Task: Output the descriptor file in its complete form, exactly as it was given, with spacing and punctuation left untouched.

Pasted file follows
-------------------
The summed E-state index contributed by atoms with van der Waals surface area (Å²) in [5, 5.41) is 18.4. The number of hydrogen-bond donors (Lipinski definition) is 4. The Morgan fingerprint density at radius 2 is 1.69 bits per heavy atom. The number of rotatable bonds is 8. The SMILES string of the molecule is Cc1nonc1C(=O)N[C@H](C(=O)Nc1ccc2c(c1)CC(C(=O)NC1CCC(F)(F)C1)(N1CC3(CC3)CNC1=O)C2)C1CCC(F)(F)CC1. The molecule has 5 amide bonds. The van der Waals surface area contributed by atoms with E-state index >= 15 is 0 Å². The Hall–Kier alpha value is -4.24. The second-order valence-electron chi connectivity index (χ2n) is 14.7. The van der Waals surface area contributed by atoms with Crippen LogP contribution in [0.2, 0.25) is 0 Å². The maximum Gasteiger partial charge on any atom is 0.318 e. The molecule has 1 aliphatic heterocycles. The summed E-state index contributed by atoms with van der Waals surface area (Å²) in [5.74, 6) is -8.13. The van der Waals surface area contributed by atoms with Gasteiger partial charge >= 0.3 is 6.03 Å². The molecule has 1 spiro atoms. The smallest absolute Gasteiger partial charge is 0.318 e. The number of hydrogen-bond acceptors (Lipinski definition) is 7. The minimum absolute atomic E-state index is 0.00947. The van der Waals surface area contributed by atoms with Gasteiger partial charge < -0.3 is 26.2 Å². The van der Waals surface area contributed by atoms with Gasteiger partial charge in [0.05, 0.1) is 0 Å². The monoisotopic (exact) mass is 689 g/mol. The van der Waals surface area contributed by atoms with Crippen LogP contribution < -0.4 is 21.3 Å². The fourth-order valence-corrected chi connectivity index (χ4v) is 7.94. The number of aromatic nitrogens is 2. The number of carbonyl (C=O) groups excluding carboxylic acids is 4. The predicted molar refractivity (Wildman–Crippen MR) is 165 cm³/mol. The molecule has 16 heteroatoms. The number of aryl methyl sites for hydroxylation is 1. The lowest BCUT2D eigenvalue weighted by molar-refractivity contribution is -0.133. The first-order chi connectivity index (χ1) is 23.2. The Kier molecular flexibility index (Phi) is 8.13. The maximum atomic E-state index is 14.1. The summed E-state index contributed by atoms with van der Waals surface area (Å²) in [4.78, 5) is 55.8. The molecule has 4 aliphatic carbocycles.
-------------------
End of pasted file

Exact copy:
The summed E-state index contributed by atoms with van der Waals surface area (Å²) in [5, 5.41) is 18.4. The number of hydrogen-bond donors (Lipinski definition) is 4. The Morgan fingerprint density at radius 2 is 1.69 bits per heavy atom. The number of rotatable bonds is 8. The SMILES string of the molecule is Cc1nonc1C(=O)N[C@H](C(=O)Nc1ccc2c(c1)CC(C(=O)NC1CCC(F)(F)C1)(N1CC3(CC3)CNC1=O)C2)C1CCC(F)(F)CC1. The molecule has 5 amide bonds. The van der Waals surface area contributed by atoms with E-state index >= 15 is 0 Å². The Hall–Kier alpha value is -4.24. The second-order valence-electron chi connectivity index (χ2n) is 14.7. The van der Waals surface area contributed by atoms with Crippen LogP contribution in [0.2, 0.25) is 0 Å². The maximum Gasteiger partial charge on any atom is 0.318 e. The molecule has 1 aliphatic heterocycles. The summed E-state index contributed by atoms with van der Waals surface area (Å²) in [5.74, 6) is -8.13. The van der Waals surface area contributed by atoms with Gasteiger partial charge >= 0.3 is 6.03 Å². The molecule has 1 spiro atoms. The smallest absolute Gasteiger partial charge is 0.318 e. The number of hydrogen-bond acceptors (Lipinski definition) is 7. The minimum absolute atomic E-state index is 0.00947. The van der Waals surface area contributed by atoms with Gasteiger partial charge < -0.3 is 26.2 Å². The van der Waals surface area contributed by atoms with Gasteiger partial charge in [0.05, 0.1) is 0 Å². The monoisotopic (exact) mass is 689 g/mol. The van der Waals surface area contributed by atoms with Crippen LogP contribution < -0.4 is 21.3 Å². The fourth-order valence-corrected chi connectivity index (χ4v) is 7.94. The number of aromatic nitrogens is 2. The number of carbonyl (C=O) groups excluding carboxylic acids is 4. The predicted molar refractivity (Wildman–Crippen MR) is 165 cm³/mol. The molecule has 16 heteroatoms. The number of aryl methyl sites for hydroxylation is 1. The lowest BCUT2D eigenvalue weighted by molar-refractivity contribution is -0.133. The first-order chi connectivity index (χ1) is 23.2. The Kier molecular flexibility index (Phi) is 8.13. The maximum atomic E-state index is 14.1. The summed E-state index contributed by atoms with van der Waals surface area (Å²) in [4.78, 5) is 55.8. The molecule has 4 aliphatic carbocycles.